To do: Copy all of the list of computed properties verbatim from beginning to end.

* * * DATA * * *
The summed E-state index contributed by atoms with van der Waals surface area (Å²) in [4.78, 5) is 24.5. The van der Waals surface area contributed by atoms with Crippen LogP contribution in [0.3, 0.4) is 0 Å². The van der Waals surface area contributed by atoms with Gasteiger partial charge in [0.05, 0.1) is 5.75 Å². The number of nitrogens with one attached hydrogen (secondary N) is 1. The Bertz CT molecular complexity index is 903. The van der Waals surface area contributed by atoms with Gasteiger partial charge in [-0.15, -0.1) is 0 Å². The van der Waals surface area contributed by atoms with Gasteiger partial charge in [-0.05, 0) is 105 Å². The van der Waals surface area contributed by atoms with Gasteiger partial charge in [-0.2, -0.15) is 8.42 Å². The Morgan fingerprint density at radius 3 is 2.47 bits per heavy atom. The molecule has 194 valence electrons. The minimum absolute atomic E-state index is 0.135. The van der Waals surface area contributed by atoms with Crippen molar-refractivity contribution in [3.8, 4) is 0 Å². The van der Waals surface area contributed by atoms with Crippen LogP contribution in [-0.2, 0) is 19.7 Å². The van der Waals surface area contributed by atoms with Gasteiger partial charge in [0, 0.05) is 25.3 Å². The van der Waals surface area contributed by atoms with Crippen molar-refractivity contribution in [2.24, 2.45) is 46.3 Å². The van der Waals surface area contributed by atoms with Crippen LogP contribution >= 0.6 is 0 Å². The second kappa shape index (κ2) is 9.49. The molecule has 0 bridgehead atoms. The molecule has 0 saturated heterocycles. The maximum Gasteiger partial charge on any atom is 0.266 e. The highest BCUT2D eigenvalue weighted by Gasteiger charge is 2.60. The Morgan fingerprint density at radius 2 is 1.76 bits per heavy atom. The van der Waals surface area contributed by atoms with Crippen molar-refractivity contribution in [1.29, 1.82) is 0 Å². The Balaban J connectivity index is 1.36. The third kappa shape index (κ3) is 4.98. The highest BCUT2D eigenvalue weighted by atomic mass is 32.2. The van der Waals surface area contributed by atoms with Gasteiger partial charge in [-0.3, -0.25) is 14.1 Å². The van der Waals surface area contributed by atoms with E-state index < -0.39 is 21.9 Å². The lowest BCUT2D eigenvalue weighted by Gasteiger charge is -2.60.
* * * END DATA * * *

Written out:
The summed E-state index contributed by atoms with van der Waals surface area (Å²) in [4.78, 5) is 24.5. The van der Waals surface area contributed by atoms with Crippen LogP contribution in [0.3, 0.4) is 0 Å². The van der Waals surface area contributed by atoms with Gasteiger partial charge in [0.05, 0.1) is 5.75 Å². The number of nitrogens with one attached hydrogen (secondary N) is 1. The Bertz CT molecular complexity index is 903. The van der Waals surface area contributed by atoms with Gasteiger partial charge in [-0.15, -0.1) is 0 Å². The van der Waals surface area contributed by atoms with Gasteiger partial charge in [-0.05, 0) is 105 Å². The van der Waals surface area contributed by atoms with Gasteiger partial charge in [-0.2, -0.15) is 8.42 Å². The Morgan fingerprint density at radius 3 is 2.47 bits per heavy atom. The molecule has 194 valence electrons. The minimum absolute atomic E-state index is 0.135. The van der Waals surface area contributed by atoms with Crippen molar-refractivity contribution in [3.8, 4) is 0 Å². The van der Waals surface area contributed by atoms with Crippen LogP contribution in [-0.2, 0) is 19.7 Å². The van der Waals surface area contributed by atoms with Gasteiger partial charge in [0, 0.05) is 25.3 Å². The van der Waals surface area contributed by atoms with Crippen molar-refractivity contribution in [2.24, 2.45) is 46.3 Å². The van der Waals surface area contributed by atoms with Crippen LogP contribution >= 0.6 is 0 Å². The second kappa shape index (κ2) is 9.49. The molecule has 0 bridgehead atoms. The molecule has 0 saturated heterocycles. The maximum Gasteiger partial charge on any atom is 0.266 e. The highest BCUT2D eigenvalue weighted by Gasteiger charge is 2.60. The Morgan fingerprint density at radius 2 is 1.76 bits per heavy atom. The van der Waals surface area contributed by atoms with Crippen molar-refractivity contribution in [1.29, 1.82) is 0 Å². The Balaban J connectivity index is 1.36. The third kappa shape index (κ3) is 4.98. The highest BCUT2D eigenvalue weighted by atomic mass is 32.2. The van der Waals surface area contributed by atoms with Gasteiger partial charge in [-0.3, -0.25) is 14.1 Å². The van der Waals surface area contributed by atoms with E-state index < -0.39 is 21.9 Å². The lowest BCUT2D eigenvalue weighted by Gasteiger charge is -2.60.